This article was first published on LinkedIn.
Summer is here and whereas everyone else seems to be planning a holiday, owners of small businesses can find it difficult to take time off. According to research by Direct Line, almost 1.5 million SME decision makers have not had any down time in the past 12 months and the average is 13 days’ holiday a year.
It’s important to spend quality time with family and friends and for the sake of your health you need that break. However, small and micro business owners often worry what will happen during their absence and fear they won’t be able to switch off.
There’s never a perfect time to go on holiday, but there are steps you can take to make it easier to achieve that hard-earned rest and relaxation.
If you’re a company director you must guard against wrongful trading, which is where a business runs up a debt with no realistic chance of being able to repay it. By law you are also required to make reasonable provision to ensure the health and safety of your staff.
Don’t be tempted to delegate your legal responsibilities. Directors are personally accountable and ignorance of your company’s financial problems is no defence if things go awry in your absence.
Always talk to your accountant to make sure no important deadlines will crop up whilst you’re on holiday.
Employees have safety responsibilities so make it clear that you expect them to adhere to best practice at all times. Keep written minutes of your meetings, as these will help to show that you have behaved responsibly.
You can’t be everywhere and do everything. So, if you really want to take that holiday, you’ll have to delegate.
Planning is key and, if possible, look to spread the risk by delegating to several people.
Consider the day-to-day activities that employees will need to take care of whilst you’re away from the business and non-urgent things that you can deal with on your return. Communicate your plans in good time and prioritise activities, so everyone knows what is expected of them and there are no unwelcome last minute surprises.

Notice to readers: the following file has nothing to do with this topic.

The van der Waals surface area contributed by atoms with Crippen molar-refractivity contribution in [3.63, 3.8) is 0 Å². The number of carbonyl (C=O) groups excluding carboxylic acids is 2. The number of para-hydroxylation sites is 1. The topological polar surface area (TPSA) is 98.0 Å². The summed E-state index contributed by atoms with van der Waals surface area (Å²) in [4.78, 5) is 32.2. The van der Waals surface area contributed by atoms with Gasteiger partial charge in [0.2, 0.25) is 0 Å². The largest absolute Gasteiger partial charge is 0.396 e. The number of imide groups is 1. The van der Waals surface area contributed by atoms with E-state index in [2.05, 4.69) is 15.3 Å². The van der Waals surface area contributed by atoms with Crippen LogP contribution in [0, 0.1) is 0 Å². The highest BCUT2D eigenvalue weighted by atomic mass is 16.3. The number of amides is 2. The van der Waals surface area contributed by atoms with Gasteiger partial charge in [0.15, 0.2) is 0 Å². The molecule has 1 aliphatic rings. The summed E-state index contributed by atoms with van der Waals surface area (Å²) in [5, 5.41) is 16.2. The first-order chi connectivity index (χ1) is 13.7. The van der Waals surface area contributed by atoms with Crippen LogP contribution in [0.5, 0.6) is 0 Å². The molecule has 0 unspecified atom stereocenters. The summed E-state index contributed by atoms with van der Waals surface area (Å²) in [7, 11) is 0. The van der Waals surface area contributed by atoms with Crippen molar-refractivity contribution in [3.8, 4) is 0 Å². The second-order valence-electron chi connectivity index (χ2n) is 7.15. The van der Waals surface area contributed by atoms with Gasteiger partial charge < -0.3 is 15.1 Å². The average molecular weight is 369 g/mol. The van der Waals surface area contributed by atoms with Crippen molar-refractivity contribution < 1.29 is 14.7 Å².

Ensure that employees to whom you delegate have access to the resources they will need to carry out your instructions and, if necessary, organise appropriate training.
Imagine the worst that can happen in your absence. You can then minimise the impact by making a plan to deal with it. Be sure to communicate this plan to your team when you delegate.
Levels of authority
Think carefully about the authority you give to employees because down the line it might be difficult to argue that they had no right to take certain actions. To avoid any confusion, leave explicit instructions as to what they can and can’t do. If staff are required to enter into contracts on behalf of the company, such as placing orders with suppliers, leave them in no doubt that they will be acting beyond their authority if limits are exceeded. This should help to drive the message home and, importantly, you will be released from any liability.
You can stay in contact via your smartphone, but you don’t want to end up running your business from the beach. Impress upon your team that you will not be available and set out the circumstances in which they should get in touch. Appoint a key contact, as it’s easier to manage requests for assistance if they are channelled through one person.
Before you depart ensure everyone knows what to do and who to call in the event of an emergency, such as fire, flood, plumbing/heating breakdown, IT problems, premises break-in and accidents or injuries involving employees or customers.
Don’t forget to tell your customers. They will understand that you need a holiday and will appreciate you keeping them informed. Explain how long you will be away and how the business will operate in your absence and assign a point of contact.
Running a small business can be stressful so use your annual leave entitlement. In reality, business critical issues are unlikely to arise and with proper planning and sensible controls in place it’s easier than you think to get away and recharge your batteries.